Hillary Clinton's campaign easily raised more cash than her rival US presidential candidate Donald Trump managed to bring in via donations in May, according to fresh figures. Donors contributed $3.1m (‎£2.1m) to Trump's campaign last month – the biggest monthly total the billionaire candidate has raised from donations – but this fell well short of the $26m raised by Clinton's campaign.

The real estate mogul began June with a war chest of $1.3m in cash compared to Clinton's cash reserves of $42m, campaign reports filed to the Federal Election Commission showed, according to Reuters.

It came as a separate report by Kantar Media and CMAG showed that Trump was being far outspent in television advertising by Clinton.

Trump has largely self-funded his presidential campaign – via $46m of loans from his personal bank accounts – since he announced his candidacy last year.

In a surprising move, the New York billionaire fired his campaign manager Corey Lewandowski amid dropping poll numbers on 20 June.

Faltering campaign

The financial disparity between the campaigns of the Democratic and Republican front-runners could prove crucial in the run-up to the November general election.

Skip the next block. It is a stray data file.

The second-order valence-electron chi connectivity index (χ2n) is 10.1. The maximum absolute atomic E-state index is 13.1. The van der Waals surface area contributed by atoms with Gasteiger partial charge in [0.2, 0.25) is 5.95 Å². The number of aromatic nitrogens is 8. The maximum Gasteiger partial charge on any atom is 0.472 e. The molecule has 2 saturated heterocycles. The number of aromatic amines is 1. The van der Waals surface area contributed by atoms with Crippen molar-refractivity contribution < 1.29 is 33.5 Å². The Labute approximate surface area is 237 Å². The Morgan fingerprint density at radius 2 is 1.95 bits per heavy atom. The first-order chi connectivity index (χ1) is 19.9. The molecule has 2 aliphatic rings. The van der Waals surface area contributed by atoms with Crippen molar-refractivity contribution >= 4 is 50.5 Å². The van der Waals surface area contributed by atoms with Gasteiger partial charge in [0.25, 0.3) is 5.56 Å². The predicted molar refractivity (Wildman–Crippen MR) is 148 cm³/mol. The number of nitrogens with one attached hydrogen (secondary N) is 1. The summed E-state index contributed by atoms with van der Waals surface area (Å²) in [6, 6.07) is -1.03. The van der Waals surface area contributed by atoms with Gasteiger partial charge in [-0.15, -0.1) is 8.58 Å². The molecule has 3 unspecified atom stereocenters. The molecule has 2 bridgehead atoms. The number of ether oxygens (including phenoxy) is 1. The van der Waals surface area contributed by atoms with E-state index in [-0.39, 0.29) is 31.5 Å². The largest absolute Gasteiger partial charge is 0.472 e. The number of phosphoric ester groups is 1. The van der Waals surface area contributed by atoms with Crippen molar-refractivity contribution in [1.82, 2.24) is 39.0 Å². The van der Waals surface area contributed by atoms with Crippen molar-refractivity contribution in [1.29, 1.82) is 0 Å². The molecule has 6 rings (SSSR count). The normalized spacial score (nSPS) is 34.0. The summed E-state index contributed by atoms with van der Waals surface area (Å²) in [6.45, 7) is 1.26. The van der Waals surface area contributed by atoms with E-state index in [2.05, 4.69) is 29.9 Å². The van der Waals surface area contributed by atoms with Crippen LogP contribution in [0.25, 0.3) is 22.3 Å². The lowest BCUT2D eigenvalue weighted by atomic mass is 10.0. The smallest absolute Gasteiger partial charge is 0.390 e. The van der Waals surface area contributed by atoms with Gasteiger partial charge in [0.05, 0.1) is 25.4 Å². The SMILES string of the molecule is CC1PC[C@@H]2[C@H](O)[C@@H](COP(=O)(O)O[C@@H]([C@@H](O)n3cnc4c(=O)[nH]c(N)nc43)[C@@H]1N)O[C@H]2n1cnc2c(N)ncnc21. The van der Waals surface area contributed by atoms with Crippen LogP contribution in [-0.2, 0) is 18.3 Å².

Clinton, whose campaign has also been boosted by Super Pacs, has an extensive network of field staff across the US organising voters, while Trump employs less than 100 paid staffers.

On 20 June, Trump said Lewandowski did "a great job" but that it was now time for a "different kind of campaign".

Donald Trump
Donald Trump is the presumptive GOP presidential nominee despite having no political experienceReuters

His campaign has faced a string of setbacks in recent days, with his renewed call to ban Muslims in the wake of the mass shooting in Orlando drawing criticism from senior figures in the Republican Party.

House speaker Paul Ryan – the top-ranking Republican politician in Congress – said at the weekend that he would not obstruct a potential revolt from delegates against Trump at the Republican national convention in Cleveland in July.

A poll released by Monmouth University on 20 June showed Clinton holding a 49%-41% lead over her Republican rival among likely voters.